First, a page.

Russian Tough Guys

Daniel Brooks

Russian men are tough guys. Being tough seems to be baked into their genetic code. Perhaps it’s a legacy of Russian history with all of its periods of collapse, renewal, expansion and inevitably, another collapse followed by more glory. Interspersed are wars and the need to keep one’s head low. One strategy is to have a rough exterior, something like verbal armour. Perhaps the Russians simply enjoy being tough. I wish I knew. If I did, maybe I could be a tough guy, too. 

For several years, I’ve been taking my car to a car repair shop in the town closest to our home named Pavlovskaya Sloboda. Men in town are tough but the area surrounding it is rapidly gentrifying. When we moved to the area in 2004, Pavlovskaya Sloboda had one Russian style grocery store. To buy meat and cold cuts, we had to order it across a counter, a lengthy process. We had an outdoor market in town run by Armenians, Georgians and Tadzhiks with whom haggling was a must. A guy cutting meat would give us a good deal on pork. In those days, the market sold affordable stuff. Recently, it burned to the ground, caused by a grease fire at a Georgian restaurant next door. No one believes the fire was accidental.

Nowadays, there are two, high-end grocery stores in town selling food I can’t afford, just across the street from one another. Another three, premium priced retailers are within a 10-minute drive. We have a new market made to look old, with red brick interior walls, black concrete flooring and black steel overhead. Such an interior goes hand in hand with overpriced food and a Vietnamese food stall selling mango milkshakes, the latest craze in Moscow. The market is always nearly empty. When we visited the new market, people manning the vegetable stalls went into a frenzy, trying to unload their tomatoes and other slow-moving product. I wonder how they make any money. At such prices, somebody needs to rethink their business strategy.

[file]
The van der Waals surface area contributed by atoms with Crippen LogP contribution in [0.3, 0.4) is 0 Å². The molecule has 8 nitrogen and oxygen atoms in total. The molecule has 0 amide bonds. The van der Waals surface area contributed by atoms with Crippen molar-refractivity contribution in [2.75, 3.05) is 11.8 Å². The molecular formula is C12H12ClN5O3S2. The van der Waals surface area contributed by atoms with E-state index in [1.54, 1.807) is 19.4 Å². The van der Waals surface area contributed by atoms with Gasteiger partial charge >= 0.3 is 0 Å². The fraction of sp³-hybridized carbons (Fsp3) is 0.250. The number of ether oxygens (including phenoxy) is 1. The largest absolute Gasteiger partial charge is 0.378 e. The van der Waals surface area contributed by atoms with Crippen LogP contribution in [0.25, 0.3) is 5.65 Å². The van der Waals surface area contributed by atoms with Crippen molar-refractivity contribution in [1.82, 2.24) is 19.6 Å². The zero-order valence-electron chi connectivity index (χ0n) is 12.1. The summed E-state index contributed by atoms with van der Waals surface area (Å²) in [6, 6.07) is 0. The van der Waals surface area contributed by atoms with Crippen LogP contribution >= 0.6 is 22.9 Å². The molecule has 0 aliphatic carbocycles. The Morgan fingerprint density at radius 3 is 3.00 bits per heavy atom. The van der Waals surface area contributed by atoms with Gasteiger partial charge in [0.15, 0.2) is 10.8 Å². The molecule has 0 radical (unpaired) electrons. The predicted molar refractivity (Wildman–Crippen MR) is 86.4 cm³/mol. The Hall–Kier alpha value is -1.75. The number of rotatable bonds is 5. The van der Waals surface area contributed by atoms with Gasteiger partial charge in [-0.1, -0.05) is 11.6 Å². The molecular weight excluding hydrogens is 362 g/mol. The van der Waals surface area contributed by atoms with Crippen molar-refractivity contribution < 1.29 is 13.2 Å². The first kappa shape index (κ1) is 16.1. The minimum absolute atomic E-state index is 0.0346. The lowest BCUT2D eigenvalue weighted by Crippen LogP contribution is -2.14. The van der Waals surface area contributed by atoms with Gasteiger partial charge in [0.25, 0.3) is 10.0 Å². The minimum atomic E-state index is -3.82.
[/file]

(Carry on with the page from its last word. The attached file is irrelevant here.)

The town of Pavlovskaya Sloboda is surrounded on all sides by gated communities, over-populated by turreted and expensive homes, many featuring Grecian columns. This is the effect of a road called the Nova Riga, leading from the centre of Moscow. It has brought an army of wealthy Russians to the area with money to burn. They arrive in SUVs, German and other large vehicles, many of which are black. The women in these vehicles are often tougher than the men. When they come down the road, get out of their way. I always do. They need to arrive immediately to their oversized homes down the road, 200 meters away. Everyone needs to let them have the right of way, including on-coming traffic in the opposite lane. Many are looking at their smart phones as they drive. This invading horde surrounds the decent, hard-working town of Pavlovskaya Sloboda. It doesn’t matter, the town is full of tough guys and remains stubbornly middle class. It’s been assigned a discount store, a pawn shop, a bank offering dubious loans and has grey buildings dating from Soviet times, ideal for men of steel. We’re glad Pavlovskaya Sloboda is still there.  All else is overpriced and mamby-pamby.

My car repair shop is in a typical Pavlovskaya Sloboda neighborhood, a part of town that doesn’t care about what the neighbors think. City planning overlooks or perhaps welcomes an absence of architectural uniformity instead of requiring it. Mansions are next door to shacks, across the street from a government office whose function isn’t clear, down the street from a row of ramshackle garages and just up the road from a banya, popular among men with reddened skin who go outside to smoke wearing a towel. In winter, steam rises up from their heads along with the cigarette smoke. These guys are born tough.